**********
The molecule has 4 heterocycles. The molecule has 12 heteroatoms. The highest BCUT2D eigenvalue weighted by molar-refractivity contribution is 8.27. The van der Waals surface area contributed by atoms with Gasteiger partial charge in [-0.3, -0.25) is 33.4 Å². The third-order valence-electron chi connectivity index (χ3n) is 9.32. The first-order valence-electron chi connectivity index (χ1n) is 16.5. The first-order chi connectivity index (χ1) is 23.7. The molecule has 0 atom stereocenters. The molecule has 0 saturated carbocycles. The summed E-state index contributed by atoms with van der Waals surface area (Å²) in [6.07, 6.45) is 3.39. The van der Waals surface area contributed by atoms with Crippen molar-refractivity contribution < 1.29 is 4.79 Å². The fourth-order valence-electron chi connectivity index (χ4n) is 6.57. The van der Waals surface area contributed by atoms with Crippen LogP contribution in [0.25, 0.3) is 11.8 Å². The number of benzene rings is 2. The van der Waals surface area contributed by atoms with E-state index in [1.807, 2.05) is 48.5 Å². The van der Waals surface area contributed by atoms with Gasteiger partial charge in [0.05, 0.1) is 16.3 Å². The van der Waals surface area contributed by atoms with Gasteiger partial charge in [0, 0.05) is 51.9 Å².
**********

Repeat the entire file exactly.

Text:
The molecule has 4 heterocycles. The molecule has 12 heteroatoms. The highest BCUT2D eigenvalue weighted by molar-refractivity contribution is 8.27. The van der Waals surface area contributed by atoms with Gasteiger partial charge in [-0.3, -0.25) is 33.4 Å². The third-order valence-electron chi connectivity index (χ3n) is 9.32. The first-order valence-electron chi connectivity index (χ1n) is 16.5. The first-order chi connectivity index (χ1) is 23.7. The molecule has 0 atom stereocenters. The molecule has 0 saturated carbocycles. The summed E-state index contributed by atoms with van der Waals surface area (Å²) in [6.07, 6.45) is 3.39. The van der Waals surface area contributed by atoms with Crippen molar-refractivity contribution < 1.29 is 4.79 Å². The fourth-order valence-electron chi connectivity index (χ4n) is 6.57. The van der Waals surface area contributed by atoms with Crippen LogP contribution in [0.25, 0.3) is 11.8 Å². The number of benzene rings is 2. The van der Waals surface area contributed by atoms with E-state index in [1.807, 2.05) is 48.5 Å². The van der Waals surface area contributed by atoms with Gasteiger partial charge in [0.05, 0.1) is 16.3 Å². The van der Waals surface area contributed by atoms with Gasteiger partial charge in [0, 0.05) is 51.9 Å².